Technical Comparison of DB2 and MySQL
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The database server is a standard part of almost every business these days. Common commercial
databases, such as DB2, Oracle, and Microsoft SQL Server include many features that people
have come to rely on to make their database servers "enterprise worthy". These features include
advanced database utilities, management tools, replication, disaster recovery, and performance
During the past ten years, the open-source community has improved the quality of its software,
making it ready for the enterprise. This popularity in open-source software has also initiated a new
trend: databases are quickly becoming an integral part of the open-source middleware stack such
as LAMP. The functionality of MySQL now makes it a competitor to commercial products such as
DB2 for some applications.
Being an open source database MySQL install could be binary-based or source-based. However,
DB2 is a binary-based only install. Binary-based installation methods supported by both MySQL
and DB2 are similar and both products support features such as silent installs/de-installs, etc. The
install times for both products can vary based on the edition, and the server your are installing on.
Both MySQL and DB2 offer versions that can be embedded in other applications. These versions
have features such as a small disk and memory footprint with lightweight database functionality.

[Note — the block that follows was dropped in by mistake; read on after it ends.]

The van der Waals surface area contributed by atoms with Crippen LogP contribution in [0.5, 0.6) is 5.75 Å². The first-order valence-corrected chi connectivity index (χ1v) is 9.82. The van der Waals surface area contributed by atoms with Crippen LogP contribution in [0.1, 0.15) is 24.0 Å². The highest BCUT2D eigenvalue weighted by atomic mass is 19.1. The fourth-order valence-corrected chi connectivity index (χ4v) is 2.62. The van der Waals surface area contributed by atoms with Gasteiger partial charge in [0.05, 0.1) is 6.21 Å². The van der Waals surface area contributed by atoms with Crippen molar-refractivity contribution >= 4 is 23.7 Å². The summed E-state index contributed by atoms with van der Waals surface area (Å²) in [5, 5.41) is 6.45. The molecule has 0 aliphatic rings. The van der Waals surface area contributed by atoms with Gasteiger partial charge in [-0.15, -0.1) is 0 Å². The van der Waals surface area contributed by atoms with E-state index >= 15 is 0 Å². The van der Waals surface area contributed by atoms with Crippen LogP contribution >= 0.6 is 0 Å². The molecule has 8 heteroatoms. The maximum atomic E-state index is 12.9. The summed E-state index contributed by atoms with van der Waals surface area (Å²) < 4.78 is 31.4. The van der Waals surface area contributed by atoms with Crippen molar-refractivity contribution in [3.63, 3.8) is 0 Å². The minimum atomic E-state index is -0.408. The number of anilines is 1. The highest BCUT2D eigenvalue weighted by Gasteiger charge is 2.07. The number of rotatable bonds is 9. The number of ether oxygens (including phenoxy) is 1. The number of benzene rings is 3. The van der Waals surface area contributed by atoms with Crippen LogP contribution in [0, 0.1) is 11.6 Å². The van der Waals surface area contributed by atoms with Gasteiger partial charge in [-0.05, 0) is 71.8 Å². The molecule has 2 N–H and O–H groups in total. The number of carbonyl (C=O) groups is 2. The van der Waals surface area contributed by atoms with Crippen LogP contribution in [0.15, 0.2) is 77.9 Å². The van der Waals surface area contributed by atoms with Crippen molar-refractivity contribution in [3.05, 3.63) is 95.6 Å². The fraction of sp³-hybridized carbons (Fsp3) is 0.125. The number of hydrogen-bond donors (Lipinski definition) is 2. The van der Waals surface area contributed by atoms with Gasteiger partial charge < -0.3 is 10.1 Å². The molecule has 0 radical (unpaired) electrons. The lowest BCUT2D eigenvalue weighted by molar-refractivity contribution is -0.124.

DB2 Cloudscape also includes some advanced offerings for easy embeddability including near
zero management requirements and easy upgrades. We will discuss more about these features in
the following sections.
In commercial applications that require full transactional support including logging or read-intensive
applications, MySQL Pro would be the edition of choice. Open-source projects can choose from
the MySQL standard or MySQL Max flavors for development. In the rare situations where a
commercial application can function with just an in-memory storage engine (data consistency is not
important) MySQL Classic may be used. Clusters support may be included in the MySQL Pro
edition starting v5.0 (ETA mid 2005) however; this has not been announced yet.
Platform Support Comparison
The figure below lists the supported platforms by both MySQL and DB2. Both databases have
similar support models for the distributed platforms. However, DB2 offers a more complete list of
widely used platforms from mobile computing to mainframes.